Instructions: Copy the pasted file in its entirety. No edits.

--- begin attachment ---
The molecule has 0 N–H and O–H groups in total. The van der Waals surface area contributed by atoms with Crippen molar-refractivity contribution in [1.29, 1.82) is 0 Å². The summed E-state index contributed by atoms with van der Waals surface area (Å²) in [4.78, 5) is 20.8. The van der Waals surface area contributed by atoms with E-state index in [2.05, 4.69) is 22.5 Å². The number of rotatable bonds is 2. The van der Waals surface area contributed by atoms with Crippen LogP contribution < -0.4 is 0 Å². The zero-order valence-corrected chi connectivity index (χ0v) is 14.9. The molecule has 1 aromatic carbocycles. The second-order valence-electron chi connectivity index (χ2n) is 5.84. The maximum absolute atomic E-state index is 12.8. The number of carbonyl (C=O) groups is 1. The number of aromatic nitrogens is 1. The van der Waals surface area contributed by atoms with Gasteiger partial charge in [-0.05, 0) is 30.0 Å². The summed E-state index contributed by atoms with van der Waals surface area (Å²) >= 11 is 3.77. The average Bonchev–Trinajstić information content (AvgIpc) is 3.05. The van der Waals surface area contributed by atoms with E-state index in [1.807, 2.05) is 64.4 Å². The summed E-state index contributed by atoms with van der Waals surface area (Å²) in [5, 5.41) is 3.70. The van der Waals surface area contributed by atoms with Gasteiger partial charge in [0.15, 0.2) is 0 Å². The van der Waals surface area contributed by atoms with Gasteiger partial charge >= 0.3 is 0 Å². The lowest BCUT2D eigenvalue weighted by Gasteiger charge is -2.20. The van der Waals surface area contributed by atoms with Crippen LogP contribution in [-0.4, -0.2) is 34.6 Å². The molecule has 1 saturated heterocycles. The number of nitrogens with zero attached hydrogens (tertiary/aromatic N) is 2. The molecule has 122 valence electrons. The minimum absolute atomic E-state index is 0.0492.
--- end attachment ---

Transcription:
The molecule has 0 N–H and O–H groups in total. The van der Waals surface area contributed by atoms with Crippen molar-refractivity contribution in [1.29, 1.82) is 0 Å². The summed E-state index contributed by atoms with van der Waals surface area (Å²) in [4.78, 5) is 20.8. The van der Waals surface area contributed by atoms with E-state index in [2.05, 4.69) is 22.5 Å². The number of rotatable bonds is 2. The van der Waals surface area contributed by atoms with Crippen LogP contribution < -0.4 is 0 Å². The zero-order valence-corrected chi connectivity index (χ0v) is 14.9. The molecule has 1 aromatic carbocycles. The second-order valence-electron chi connectivity index (χ2n) is 5.84. The maximum absolute atomic E-state index is 12.8. The number of carbonyl (C=O) groups is 1. The number of aromatic nitrogens is 1. The van der Waals surface area contributed by atoms with Gasteiger partial charge in [-0.05, 0) is 30.0 Å². The summed E-state index contributed by atoms with van der Waals surface area (Å²) >= 11 is 3.77. The average Bonchev–Trinajstić information content (AvgIpc) is 3.05. The van der Waals surface area contributed by atoms with E-state index in [1.807, 2.05) is 64.4 Å². The summed E-state index contributed by atoms with van der Waals surface area (Å²) in [5, 5.41) is 3.70. The van der Waals surface area contributed by atoms with Gasteiger partial charge in [0.15, 0.2) is 0 Å². The van der Waals surface area contributed by atoms with Gasteiger partial charge >= 0.3 is 0 Å². The lowest BCUT2D eigenvalue weighted by Gasteiger charge is -2.20. The van der Waals surface area contributed by atoms with Crippen LogP contribution in [-0.4, -0.2) is 34.6 Å². The molecule has 1 saturated heterocycles. The number of nitrogens with zero attached hydrogens (tertiary/aromatic N) is 2. The molecule has 122 valence electrons. The minimum absolute atomic E-state index is 0.0492.